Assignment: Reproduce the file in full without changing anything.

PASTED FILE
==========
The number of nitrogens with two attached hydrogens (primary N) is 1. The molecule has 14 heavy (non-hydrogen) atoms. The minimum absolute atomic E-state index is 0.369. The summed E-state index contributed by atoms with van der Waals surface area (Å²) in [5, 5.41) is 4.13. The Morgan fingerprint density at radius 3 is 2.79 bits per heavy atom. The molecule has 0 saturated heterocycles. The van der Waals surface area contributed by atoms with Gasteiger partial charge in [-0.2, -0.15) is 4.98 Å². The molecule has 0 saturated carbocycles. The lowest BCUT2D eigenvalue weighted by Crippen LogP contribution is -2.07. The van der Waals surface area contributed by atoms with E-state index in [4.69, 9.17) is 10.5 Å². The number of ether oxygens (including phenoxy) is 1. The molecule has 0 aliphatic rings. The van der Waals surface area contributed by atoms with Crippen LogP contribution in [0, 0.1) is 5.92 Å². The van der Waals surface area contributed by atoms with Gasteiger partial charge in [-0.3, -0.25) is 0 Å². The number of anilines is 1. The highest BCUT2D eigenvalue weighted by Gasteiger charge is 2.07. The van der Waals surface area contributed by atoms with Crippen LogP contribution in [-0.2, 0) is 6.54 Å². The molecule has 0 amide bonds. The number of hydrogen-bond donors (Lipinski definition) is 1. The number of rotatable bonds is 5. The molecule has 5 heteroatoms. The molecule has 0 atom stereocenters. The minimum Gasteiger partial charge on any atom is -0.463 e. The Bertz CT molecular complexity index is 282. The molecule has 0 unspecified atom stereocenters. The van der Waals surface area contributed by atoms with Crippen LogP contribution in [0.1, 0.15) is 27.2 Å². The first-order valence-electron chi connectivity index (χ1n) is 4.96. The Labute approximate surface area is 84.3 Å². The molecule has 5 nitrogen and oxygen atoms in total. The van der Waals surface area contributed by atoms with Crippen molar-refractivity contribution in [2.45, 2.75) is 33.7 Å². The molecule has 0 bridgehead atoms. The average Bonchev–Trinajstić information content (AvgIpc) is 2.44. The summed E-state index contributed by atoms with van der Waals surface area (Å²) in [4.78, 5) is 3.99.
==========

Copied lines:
The number of nitrogens with two attached hydrogens (primary N) is 1. The molecule has 14 heavy (non-hydrogen) atoms. The minimum absolute atomic E-state index is 0.369. The summed E-state index contributed by atoms with van der Waals surface area (Å²) in [5, 5.41) is 4.13. The Morgan fingerprint density at radius 3 is 2.79 bits per heavy atom. The molecule has 0 saturated heterocycles. The van der Waals surface area contributed by atoms with Gasteiger partial charge in [-0.2, -0.15) is 4.98 Å². The molecule has 0 saturated carbocycles. The lowest BCUT2D eigenvalue weighted by Crippen LogP contribution is -2.07. The van der Waals surface area contributed by atoms with E-state index in [4.69, 9.17) is 10.5 Å². The number of ether oxygens (including phenoxy) is 1. The molecule has 0 aliphatic rings. The van der Waals surface area contributed by atoms with Crippen LogP contribution in [0, 0.1) is 5.92 Å². The van der Waals surface area contributed by atoms with Gasteiger partial charge in [-0.3, -0.25) is 0 Å². The number of anilines is 1. The highest BCUT2D eigenvalue weighted by Gasteiger charge is 2.07. The van der Waals surface area contributed by atoms with Crippen LogP contribution in [-0.2, 0) is 6.54 Å². The molecule has 0 amide bonds. The number of hydrogen-bond donors (Lipinski definition) is 1. The number of rotatable bonds is 5. The molecule has 5 heteroatoms. The molecule has 0 atom stereocenters. The minimum Gasteiger partial charge on any atom is -0.463 e. The Bertz CT molecular complexity index is 282. The molecule has 0 unspecified atom stereocenters. The van der Waals surface area contributed by atoms with Crippen LogP contribution in [0.1, 0.15) is 27.2 Å². The first-order valence-electron chi connectivity index (χ1n) is 4.96. The Labute approximate surface area is 84.3 Å². The molecule has 5 nitrogen and oxygen atoms in total. The van der Waals surface area contributed by atoms with Crippen molar-refractivity contribution in [2.45, 2.75) is 33.7 Å². The molecule has 0 bridgehead atoms. The average Bonchev–Trinajstić information content (AvgIpc) is 2.44. The summed E-state index contributed by atoms with van der Waals surface area (Å²) in [4.78, 5) is 3.99.